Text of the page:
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As claimed, "A socks proxy simply transfers data from a client to a server, not penetrating into this data contents (therefore it can work with HTTP, FTP, SMTP, POP3, NNTP, etc.)", I really can't buy it, can't a SOCKS proxy log data, analyze its content, redirect traffic, capture submitted forms, intercept SSL/TLS communications, "harvest" emails, or even spoof an IP address through a poisoned DNS?

I understand that SOCKS operates at lower level than HTTP proxies, and that it support authentication in its SOCKS5 version.

I found it risky to use proxies, but sometime its the most "feasible" as an exchange to privacy, when it come to region limitation and bandwidth allocation.

Can anybody clarify the above points?

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3 Answers 3

up vote 6 down vote accepted

A SOCKS proxy is in a position similar to a router: it sees all traffic. It is thus in ideal position to commit various felonies on your data. You should consider it as you would consider any router on the Internet (including your ISP): it fulfills a service but you do not trust it. Using an external proxy is no less risky, but no more risky either, than doing proxy-less connections(*). The short mantra is: SSL protects you, as well as it protects you over the Internet in general.

The error would be to believe that a proxy which asks for authentication somehow makes your data "secure" in some way. Don't be fooled ! The authentication is for the protection of the proxy, not yours.

A special case is proxies which claim to offer anonymity. Nothing guarantees that; that's a promise the proxy makes and you cannot enforce it. For Tor (Tor is just boosted proxying), risks of hostile proxies is mitigated by chaining them, so that your anonymity is preserved as long as at least one of the proxies is trustworthy.

Of course, if the proxy is your friend and is really trustworthy, then it can help in defeating attackers. For instance, a SOCKS proxy through a SSH connection (ssh -N -D 5000 othermachine, and set your browser to use 'localhost:5000' as SOCKS proxy) is a cheap but effective VPN for your Web-based traffic, between your machine and the network where othermachine is located (I was doing that a lot when I was working for a company which was physically on another continent).

(*) Ok, that's not entirely true. Low-grade attackers, as opposed to, say, oppressive governments, could find it uneasy to make Man-in-the-Middle attacks on your data; they would have to ressort to crude methods such as DNS poisoning. If you accept to forward all your data through the attacker's proxy, then you make the task easier for him in practice. But you should not assume that not using proxies makes you immune to low-grade attackers. Also, this does not change anything high-grade attackers who control infrastructure routers: by using their proxy, you are not giving them any power over you that they did not already possess.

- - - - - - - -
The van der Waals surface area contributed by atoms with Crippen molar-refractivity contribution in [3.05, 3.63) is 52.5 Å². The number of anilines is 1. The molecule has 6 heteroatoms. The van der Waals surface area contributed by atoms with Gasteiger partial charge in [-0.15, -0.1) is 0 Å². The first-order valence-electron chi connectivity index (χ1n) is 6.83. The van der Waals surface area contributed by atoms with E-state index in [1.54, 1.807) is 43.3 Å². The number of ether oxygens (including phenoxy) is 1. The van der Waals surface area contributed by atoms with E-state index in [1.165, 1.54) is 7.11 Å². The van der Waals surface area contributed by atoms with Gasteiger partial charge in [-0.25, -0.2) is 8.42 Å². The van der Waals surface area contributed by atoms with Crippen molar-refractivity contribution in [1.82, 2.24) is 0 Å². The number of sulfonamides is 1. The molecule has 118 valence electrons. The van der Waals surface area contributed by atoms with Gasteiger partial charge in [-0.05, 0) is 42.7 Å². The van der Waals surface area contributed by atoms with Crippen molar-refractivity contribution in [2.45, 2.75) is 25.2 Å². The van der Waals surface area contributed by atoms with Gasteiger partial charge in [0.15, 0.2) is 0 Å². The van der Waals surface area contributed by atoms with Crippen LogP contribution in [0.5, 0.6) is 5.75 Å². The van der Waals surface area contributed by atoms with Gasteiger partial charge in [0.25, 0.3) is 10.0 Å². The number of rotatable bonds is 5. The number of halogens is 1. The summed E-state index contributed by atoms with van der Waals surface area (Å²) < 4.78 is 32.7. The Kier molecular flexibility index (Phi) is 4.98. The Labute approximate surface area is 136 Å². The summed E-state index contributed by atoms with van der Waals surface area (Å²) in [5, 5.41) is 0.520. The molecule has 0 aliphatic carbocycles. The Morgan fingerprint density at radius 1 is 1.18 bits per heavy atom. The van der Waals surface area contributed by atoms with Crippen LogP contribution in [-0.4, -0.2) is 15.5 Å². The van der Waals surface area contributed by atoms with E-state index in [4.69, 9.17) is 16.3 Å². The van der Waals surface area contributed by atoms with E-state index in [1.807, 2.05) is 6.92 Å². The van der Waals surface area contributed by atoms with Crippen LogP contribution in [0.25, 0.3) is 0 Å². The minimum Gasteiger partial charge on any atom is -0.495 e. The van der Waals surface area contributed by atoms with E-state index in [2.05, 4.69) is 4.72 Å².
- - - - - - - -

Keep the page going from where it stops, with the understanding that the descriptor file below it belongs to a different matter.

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superb, thanks a lot –  sarepta Sep 3 '12 at 14:12

Yes, a malicious proxy might do all of those things. You're giving it the privilege of a man in the middle. The same goes for VPNs and Tor. The solution is simple: don't use a proxy you don't trust.

If you absolutely must use such a proxy, only communicate over SSL and do not accept invalid certificates. This isn't a catch-all, since a compromised CA certificate would still allow an attacker to spoof the connection, but it's the best you can do in such an environment.

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"only communicate over SSL and do not accept invalid certificates" - forgive my ignorance... how do you do this with SOCKS? It does not support HTTPS, and it does not appear to respond to STARTTLS or similar. –  jww Jan 23 at 23:12
@jww You communicate with the target server over HTTPS, via the SOCKS proxy, not the other way round. Since TLS is designed to protect against man-in-the-middle attacks, you're safe against malicious proxies. –  Polynomial Jan 24 at 23:05

An honest to god socks proxy has very limited functionality, whereas there are a great many proxy products that would log, analyze, and filter any traffic including SSL traffic. There's no way to get around the fact that you must trust the proxy to do what it says it is going to do. If you don't have a reason to trust it then don't.

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appreciated ... –  sarepta Sep 3 '12 at 13:19

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